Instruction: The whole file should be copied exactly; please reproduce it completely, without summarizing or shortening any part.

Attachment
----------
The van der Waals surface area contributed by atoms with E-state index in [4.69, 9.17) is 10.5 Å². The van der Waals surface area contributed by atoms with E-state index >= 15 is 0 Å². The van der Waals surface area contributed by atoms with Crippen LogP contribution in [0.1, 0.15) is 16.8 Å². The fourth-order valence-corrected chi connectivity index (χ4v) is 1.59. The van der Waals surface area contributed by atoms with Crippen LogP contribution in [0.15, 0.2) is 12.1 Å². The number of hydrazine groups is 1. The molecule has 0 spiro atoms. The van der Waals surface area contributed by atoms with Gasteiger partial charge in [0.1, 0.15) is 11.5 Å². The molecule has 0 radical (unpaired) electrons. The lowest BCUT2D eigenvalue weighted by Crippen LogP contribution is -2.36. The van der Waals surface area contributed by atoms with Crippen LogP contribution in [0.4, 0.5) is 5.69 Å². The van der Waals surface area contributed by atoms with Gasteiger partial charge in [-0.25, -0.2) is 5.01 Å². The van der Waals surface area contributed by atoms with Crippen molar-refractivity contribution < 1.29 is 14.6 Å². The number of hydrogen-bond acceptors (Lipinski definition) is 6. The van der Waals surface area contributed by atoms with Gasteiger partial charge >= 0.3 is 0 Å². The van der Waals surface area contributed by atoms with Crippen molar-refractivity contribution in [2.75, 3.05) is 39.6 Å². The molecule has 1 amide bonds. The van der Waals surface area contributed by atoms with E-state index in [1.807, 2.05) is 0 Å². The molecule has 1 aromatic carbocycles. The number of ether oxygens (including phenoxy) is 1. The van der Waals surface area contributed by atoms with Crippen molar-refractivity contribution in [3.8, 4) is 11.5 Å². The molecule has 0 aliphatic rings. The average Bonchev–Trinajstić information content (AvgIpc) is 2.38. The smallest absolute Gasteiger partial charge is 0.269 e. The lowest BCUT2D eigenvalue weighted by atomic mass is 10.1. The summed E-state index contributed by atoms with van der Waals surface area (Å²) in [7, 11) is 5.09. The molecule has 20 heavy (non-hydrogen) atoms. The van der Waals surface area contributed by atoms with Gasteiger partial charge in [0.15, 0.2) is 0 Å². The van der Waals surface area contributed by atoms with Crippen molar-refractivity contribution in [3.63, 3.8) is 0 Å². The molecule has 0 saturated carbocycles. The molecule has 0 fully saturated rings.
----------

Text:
The van der Waals surface area contributed by atoms with E-state index in [4.69, 9.17) is 10.5 Å². The van der Waals surface area contributed by atoms with E-state index >= 15 is 0 Å². The van der Waals surface area contributed by atoms with Crippen LogP contribution in [0.1, 0.15) is 16.8 Å². The fourth-order valence-corrected chi connectivity index (χ4v) is 1.59. The van der Waals surface area contributed by atoms with Crippen LogP contribution in [0.15, 0.2) is 12.1 Å². The number of hydrazine groups is 1. The molecule has 0 spiro atoms. The van der Waals surface area contributed by atoms with Gasteiger partial charge in [0.1, 0.15) is 11.5 Å². The molecule has 0 radical (unpaired) electrons. The lowest BCUT2D eigenvalue weighted by Crippen LogP contribution is -2.36. The van der Waals surface area contributed by atoms with Crippen LogP contribution in [0.4, 0.5) is 5.69 Å². The van der Waals surface area contributed by atoms with Gasteiger partial charge in [-0.25, -0.2) is 5.01 Å². The van der Waals surface area contributed by atoms with Crippen molar-refractivity contribution < 1.29 is 14.6 Å². The number of hydrogen-bond acceptors (Lipinski definition) is 6. The van der Waals surface area contributed by atoms with Gasteiger partial charge >= 0.3 is 0 Å². The van der Waals surface area contributed by atoms with Crippen molar-refractivity contribution in [2.75, 3.05) is 39.6 Å². The molecule has 1 amide bonds. The van der Waals surface area contributed by atoms with E-state index in [1.807, 2.05) is 0 Å². The molecule has 1 aromatic carbocycles. The number of ether oxygens (including phenoxy) is 1. The van der Waals surface area contributed by atoms with Crippen molar-refractivity contribution in [3.8, 4) is 11.5 Å². The molecule has 0 aliphatic rings. The average Bonchev–Trinajstić information content (AvgIpc) is 2.38. The smallest absolute Gasteiger partial charge is 0.269 e. The lowest BCUT2D eigenvalue weighted by atomic mass is 10.1. The summed E-state index contributed by atoms with van der Waals surface area (Å²) in [7, 11) is 5.09. The molecule has 20 heavy (non-hydrogen) atoms. The van der Waals surface area contributed by atoms with Gasteiger partial charge in [0.15, 0.2) is 0 Å². The van der Waals surface area contributed by atoms with Crippen molar-refractivity contribution in [3.63, 3.8) is 0 Å². The molecule has 0 saturated carbocycles. The molecule has 0 fully saturated rings.